Edited by Oz Jon

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Mikala

Micala, The charger has no off switch, so how else to cut power to charger, and no disconnect between battery and load, just like a car or boat circuit.

Just hoping the load is minimized to prevent arcing. I guess load would be minimal after charging batteries.

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RogerDat

I see your point after sleeping on it, you mean in case explosive gas is present right? I have forced air vent t outside installed on sealed box.

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Mikala

I already figured you took care of the hydrogen off gassing Roger. You ain't no dummy!

 

Just always a safety factor to dislodge plugs under load. Arcing will damage the plug / wall socket. If battery charge is complete though, then there should be very little load.

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Woolf

The charger is 12 v 30 amp  about 360 watt

 

on the 220 volt side that should be about 1.6 amps

lets say 2 amp max with losses

 

as the charger is not a inductive load

I cant see that there would be at lot of arcing when disconnecting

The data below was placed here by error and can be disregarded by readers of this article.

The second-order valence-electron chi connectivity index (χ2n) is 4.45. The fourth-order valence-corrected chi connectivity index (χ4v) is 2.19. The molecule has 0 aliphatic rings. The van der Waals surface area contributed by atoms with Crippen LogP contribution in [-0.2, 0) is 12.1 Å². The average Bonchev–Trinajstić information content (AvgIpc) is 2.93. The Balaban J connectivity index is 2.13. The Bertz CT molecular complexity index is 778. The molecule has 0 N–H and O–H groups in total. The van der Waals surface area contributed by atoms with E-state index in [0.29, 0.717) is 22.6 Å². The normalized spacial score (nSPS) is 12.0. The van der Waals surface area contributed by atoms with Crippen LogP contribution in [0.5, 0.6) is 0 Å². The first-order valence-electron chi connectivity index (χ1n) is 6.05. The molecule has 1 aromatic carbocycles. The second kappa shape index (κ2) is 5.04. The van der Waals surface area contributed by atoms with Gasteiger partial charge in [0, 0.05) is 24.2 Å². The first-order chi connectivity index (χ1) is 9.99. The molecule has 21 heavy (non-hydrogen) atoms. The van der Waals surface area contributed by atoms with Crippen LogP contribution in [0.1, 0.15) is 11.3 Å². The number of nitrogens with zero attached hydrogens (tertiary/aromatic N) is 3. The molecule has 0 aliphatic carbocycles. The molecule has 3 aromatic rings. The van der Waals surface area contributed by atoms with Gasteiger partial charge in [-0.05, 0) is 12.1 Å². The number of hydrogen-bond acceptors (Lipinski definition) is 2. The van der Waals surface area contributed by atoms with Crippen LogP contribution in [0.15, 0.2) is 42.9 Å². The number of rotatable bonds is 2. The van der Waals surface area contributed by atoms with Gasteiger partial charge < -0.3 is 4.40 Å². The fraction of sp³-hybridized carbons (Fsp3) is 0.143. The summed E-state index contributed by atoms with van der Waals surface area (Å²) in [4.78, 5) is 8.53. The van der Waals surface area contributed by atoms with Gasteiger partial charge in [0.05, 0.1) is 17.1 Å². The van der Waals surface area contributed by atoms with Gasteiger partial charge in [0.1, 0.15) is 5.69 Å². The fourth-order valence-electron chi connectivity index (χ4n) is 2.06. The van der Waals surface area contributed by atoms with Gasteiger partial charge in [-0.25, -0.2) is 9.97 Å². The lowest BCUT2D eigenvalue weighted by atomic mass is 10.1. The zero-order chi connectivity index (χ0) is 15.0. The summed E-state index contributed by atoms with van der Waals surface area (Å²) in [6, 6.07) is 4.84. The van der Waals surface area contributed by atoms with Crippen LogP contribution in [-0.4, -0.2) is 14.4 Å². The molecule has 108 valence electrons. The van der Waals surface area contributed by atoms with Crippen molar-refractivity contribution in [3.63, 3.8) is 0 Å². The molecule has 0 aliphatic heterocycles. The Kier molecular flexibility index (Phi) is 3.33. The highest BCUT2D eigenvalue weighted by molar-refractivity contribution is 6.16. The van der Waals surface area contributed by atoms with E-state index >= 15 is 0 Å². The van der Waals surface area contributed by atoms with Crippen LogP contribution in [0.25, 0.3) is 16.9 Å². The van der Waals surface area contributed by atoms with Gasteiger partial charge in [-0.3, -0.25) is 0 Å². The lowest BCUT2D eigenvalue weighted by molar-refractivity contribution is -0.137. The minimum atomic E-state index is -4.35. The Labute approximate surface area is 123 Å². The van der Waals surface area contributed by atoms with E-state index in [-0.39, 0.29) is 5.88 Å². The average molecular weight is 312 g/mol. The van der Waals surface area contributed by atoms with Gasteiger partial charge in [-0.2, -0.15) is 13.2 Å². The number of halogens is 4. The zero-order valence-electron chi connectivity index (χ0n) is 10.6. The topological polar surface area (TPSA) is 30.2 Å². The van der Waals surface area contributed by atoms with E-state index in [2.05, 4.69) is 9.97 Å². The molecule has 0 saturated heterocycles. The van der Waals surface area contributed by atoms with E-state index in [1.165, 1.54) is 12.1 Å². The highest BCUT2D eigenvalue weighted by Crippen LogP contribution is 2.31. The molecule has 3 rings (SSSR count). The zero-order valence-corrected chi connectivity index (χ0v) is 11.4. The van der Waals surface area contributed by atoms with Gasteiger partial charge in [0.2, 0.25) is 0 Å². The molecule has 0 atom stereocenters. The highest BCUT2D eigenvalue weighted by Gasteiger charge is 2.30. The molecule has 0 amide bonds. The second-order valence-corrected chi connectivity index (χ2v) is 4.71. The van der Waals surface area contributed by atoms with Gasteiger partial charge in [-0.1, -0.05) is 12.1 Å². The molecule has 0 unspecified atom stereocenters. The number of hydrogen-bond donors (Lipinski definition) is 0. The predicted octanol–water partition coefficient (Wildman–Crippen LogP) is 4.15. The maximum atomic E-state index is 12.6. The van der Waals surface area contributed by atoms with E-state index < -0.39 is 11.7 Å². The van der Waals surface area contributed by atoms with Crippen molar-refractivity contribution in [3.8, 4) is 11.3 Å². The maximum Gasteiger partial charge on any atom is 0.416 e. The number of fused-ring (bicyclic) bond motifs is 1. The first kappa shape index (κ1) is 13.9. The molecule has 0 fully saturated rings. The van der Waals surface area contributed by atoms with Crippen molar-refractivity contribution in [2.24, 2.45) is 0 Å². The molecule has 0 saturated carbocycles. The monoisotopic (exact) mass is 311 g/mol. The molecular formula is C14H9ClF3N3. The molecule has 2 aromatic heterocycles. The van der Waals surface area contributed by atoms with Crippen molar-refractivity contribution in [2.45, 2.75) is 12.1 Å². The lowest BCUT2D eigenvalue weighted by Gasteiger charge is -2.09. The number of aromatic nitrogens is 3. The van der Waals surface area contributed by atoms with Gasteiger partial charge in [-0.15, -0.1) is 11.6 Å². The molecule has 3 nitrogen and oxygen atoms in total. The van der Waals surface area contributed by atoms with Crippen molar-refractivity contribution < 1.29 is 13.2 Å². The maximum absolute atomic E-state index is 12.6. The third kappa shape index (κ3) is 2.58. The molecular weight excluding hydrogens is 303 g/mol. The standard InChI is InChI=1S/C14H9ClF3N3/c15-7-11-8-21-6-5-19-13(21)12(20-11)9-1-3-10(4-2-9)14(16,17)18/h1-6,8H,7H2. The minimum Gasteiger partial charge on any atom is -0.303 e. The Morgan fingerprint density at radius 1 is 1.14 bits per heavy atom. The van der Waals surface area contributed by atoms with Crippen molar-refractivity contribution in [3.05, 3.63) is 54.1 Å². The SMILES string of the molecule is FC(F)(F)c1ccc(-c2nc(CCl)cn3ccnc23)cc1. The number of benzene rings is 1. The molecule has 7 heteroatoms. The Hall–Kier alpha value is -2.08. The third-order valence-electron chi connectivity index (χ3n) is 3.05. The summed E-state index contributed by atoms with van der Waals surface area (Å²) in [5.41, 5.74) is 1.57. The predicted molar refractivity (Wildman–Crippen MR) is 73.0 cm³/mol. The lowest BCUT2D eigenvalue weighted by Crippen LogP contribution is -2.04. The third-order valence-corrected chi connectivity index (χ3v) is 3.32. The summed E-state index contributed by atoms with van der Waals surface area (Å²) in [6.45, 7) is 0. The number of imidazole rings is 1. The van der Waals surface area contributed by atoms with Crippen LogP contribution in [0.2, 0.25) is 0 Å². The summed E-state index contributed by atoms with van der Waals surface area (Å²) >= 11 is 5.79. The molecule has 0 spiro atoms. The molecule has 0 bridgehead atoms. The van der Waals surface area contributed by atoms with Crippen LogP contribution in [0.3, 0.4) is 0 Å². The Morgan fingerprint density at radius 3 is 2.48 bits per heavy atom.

connecting the charger, there may be some arcing,

charging the capacitor, could draw some high current

 

ok I think that the charger has an invertor type power supply

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Paul

My view is this. Could something happen? As sure as Murphy (Murphy's Law) is alive and well - forever, it could. Is there much of a chance, under the circumstances that it WOULD actually happen? I doubt it. But, that isn't the issue, in my mind at least.

 

The issue to me is, safety, pure and simple. 

 

Last year, while I was away, I had a battery to explode. Til this day, we do not know what caused it. I suspect it shorted inside. My girlfriend was cleaning nearby when it happened. Fortunately, and Thank God, nothing happened to her - aside from her filling her britches. From that point forward, I have exercised even more safety precautions concerning batteries, than I have ever before. 

 

In this case, it is an AC breaker that is between a battery bank and an inverter. Simply put, I would not install ANY breaker there, aside from one rated for DC. These breakers are like $9.00 USD or $10.00 USD each. What is worth your safety, or the safety of your family? For just a few bucks, you can protect them. 

 

As a side note, I have experienced fuse failures. So, double protection isn't such a bad idea either. 

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Oz Jon

.......The issue to me is, safety, pure and simple. Last year, while I was away, I had a battery to explode. Til this day, we do not know what caused it.........

 

Exactly the point I have been trying to make Paul.

 

Batteries (particularly big ones like the 200AH one here) store a lot of energy and can deliver it very fast.

 

If there is an accidental short-circuit somewhere on the load side it can pull a huge current from the battery, cause a lot of heating, fire  and even explode the battery.

 

That's the part of the circuit which most needs to be protected.

 

Easily fixed at low cost with appropriate sized fuses (about 10A - 20A in this case) close to the battery, between the battery and the load.

Edited by Oz Jon